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A father's obsession. A daughter's quest
Eliza Grayling has lived in Sydney all her life, born there some 32 years ago, when the colony itself was still an infant. Too tall, too stern—too old, now—for marriage, she lives with her reclusive father, a former lieutenant and governor’s aide. Eliza watches over him, in case he injures himself while drunk. There is a shadow in his past, she knows. Something obsessive. Something to do with a man who bested him decades earlier.
Then Srinivas, another figure from that dark past, offers Joshua Grayling the chance for a reckoning. The plan entails a sea voyage to the far south and an uncertain, possibly violent, outcome. Eliza is horrified: such a thing is out of the question for an elderly man, let alone a helpless drunkard who also happens to be blind.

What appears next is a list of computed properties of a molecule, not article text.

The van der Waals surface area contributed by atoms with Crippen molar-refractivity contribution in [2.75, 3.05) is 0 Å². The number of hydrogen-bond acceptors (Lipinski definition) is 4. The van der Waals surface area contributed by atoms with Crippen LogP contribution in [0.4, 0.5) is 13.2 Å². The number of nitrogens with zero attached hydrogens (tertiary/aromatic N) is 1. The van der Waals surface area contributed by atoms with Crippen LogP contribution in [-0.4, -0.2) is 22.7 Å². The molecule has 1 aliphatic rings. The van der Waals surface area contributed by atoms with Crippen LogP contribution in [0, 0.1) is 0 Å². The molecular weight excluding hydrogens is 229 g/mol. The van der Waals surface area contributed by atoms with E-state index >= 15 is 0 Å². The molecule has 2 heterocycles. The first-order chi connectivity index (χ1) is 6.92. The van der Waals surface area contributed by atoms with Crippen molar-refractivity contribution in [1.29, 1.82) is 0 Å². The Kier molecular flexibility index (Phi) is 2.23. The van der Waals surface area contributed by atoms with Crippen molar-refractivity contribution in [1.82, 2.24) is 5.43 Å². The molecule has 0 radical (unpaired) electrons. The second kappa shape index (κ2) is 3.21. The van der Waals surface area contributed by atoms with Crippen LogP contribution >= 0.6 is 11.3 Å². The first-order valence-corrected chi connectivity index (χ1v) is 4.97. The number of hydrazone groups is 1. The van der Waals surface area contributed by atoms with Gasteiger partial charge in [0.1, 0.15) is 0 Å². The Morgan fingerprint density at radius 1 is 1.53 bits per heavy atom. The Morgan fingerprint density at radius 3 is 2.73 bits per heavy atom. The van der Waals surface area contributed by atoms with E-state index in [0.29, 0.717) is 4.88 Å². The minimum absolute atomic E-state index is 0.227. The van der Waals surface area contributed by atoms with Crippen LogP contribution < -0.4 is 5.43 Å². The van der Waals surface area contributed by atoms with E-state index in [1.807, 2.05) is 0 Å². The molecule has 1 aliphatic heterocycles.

Unable to dissuade her father from his outlandish quest, Eliza begins to understand she may be forced to go with him. Then she sees the ship they will be sailing on. And in that instant, the voyage of the Moonbird becomes Eliza’s mission too.
Praise for The Burning Island
‘There is some kind of magic in the way Jock Serong conjures places and times and people. The Burning Island is a ripping yarn of a book; sometimes while reading I’d be sunk so deep in its adventures, and in the precision of captured moments, that if interrupted I’d rise to the surface blinking, reluctant and surprised.’—Lucy Treloar, author Wolfe Island
Praise for Jock Serong
‘Serong’s prose is evocative, his dialogue convincing.’—Sydney Morning Herald
‘Serong is a talented storyteller.’—Booklist
‘The writing is sharp and the flawed characters compelling…Serong bowls with a wry eye.’—Otago Daily Times